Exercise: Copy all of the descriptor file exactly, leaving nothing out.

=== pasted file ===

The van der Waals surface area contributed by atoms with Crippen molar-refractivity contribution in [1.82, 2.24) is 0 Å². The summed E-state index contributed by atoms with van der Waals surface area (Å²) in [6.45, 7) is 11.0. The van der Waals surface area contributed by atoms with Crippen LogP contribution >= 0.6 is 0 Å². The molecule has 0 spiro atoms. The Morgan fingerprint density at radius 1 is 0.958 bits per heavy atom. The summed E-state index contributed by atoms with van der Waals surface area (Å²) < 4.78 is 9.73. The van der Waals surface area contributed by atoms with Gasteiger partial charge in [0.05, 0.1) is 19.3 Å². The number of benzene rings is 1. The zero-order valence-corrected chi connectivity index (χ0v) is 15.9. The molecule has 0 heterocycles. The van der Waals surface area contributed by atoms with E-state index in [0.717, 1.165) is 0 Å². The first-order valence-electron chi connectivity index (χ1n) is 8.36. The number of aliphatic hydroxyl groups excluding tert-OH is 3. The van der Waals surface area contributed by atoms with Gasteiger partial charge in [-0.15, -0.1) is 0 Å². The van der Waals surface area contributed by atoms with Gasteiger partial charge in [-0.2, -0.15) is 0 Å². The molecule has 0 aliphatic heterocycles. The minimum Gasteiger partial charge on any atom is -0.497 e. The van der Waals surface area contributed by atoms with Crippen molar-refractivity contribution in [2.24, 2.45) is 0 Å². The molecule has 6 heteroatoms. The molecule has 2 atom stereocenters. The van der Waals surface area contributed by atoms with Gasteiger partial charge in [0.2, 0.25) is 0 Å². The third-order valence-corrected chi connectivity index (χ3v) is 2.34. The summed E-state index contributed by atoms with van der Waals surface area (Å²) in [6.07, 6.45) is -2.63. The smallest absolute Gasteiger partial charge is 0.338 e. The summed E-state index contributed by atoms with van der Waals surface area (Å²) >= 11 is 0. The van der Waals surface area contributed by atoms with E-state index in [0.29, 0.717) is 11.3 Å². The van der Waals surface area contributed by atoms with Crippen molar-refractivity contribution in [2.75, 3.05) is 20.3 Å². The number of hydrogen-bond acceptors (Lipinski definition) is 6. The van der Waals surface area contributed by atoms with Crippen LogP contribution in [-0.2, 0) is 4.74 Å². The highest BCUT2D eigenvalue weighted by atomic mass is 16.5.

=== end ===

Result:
The van der Waals surface area contributed by atoms with Crippen molar-refractivity contribution in [1.82, 2.24) is 0 Å². The summed E-state index contributed by atoms with van der Waals surface area (Å²) in [6.45, 7) is 11.0. The van der Waals surface area contributed by atoms with Crippen LogP contribution >= 0.6 is 0 Å². The molecule has 0 spiro atoms. The Morgan fingerprint density at radius 1 is 0.958 bits per heavy atom. The summed E-state index contributed by atoms with van der Waals surface area (Å²) < 4.78 is 9.73. The van der Waals surface area contributed by atoms with Gasteiger partial charge in [0.05, 0.1) is 19.3 Å². The number of benzene rings is 1. The zero-order valence-corrected chi connectivity index (χ0v) is 15.9. The molecule has 0 heterocycles. The van der Waals surface area contributed by atoms with E-state index in [0.717, 1.165) is 0 Å². The first-order valence-electron chi connectivity index (χ1n) is 8.36. The number of aliphatic hydroxyl groups excluding tert-OH is 3. The van der Waals surface area contributed by atoms with Gasteiger partial charge in [-0.15, -0.1) is 0 Å². The van der Waals surface area contributed by atoms with Gasteiger partial charge in [-0.2, -0.15) is 0 Å². The molecule has 0 aliphatic heterocycles. The minimum Gasteiger partial charge on any atom is -0.497 e. The van der Waals surface area contributed by atoms with Crippen molar-refractivity contribution in [2.24, 2.45) is 0 Å². The molecule has 6 heteroatoms. The molecule has 2 atom stereocenters. The van der Waals surface area contributed by atoms with Gasteiger partial charge in [0.2, 0.25) is 0 Å². The third-order valence-corrected chi connectivity index (χ3v) is 2.34. The summed E-state index contributed by atoms with van der Waals surface area (Å²) in [6.07, 6.45) is -2.63. The smallest absolute Gasteiger partial charge is 0.338 e. The summed E-state index contributed by atoms with van der Waals surface area (Å²) >= 11 is 0. The van der Waals surface area contributed by atoms with E-state index in [0.29, 0.717) is 11.3 Å². The van der Waals surface area contributed by atoms with Crippen molar-refractivity contribution in [2.75, 3.05) is 20.3 Å². The number of hydrogen-bond acceptors (Lipinski definition) is 6. The van der Waals surface area contributed by atoms with Crippen LogP contribution in [-0.2, 0) is 4.74 Å². The highest BCUT2D eigenvalue weighted by atomic mass is 16.5.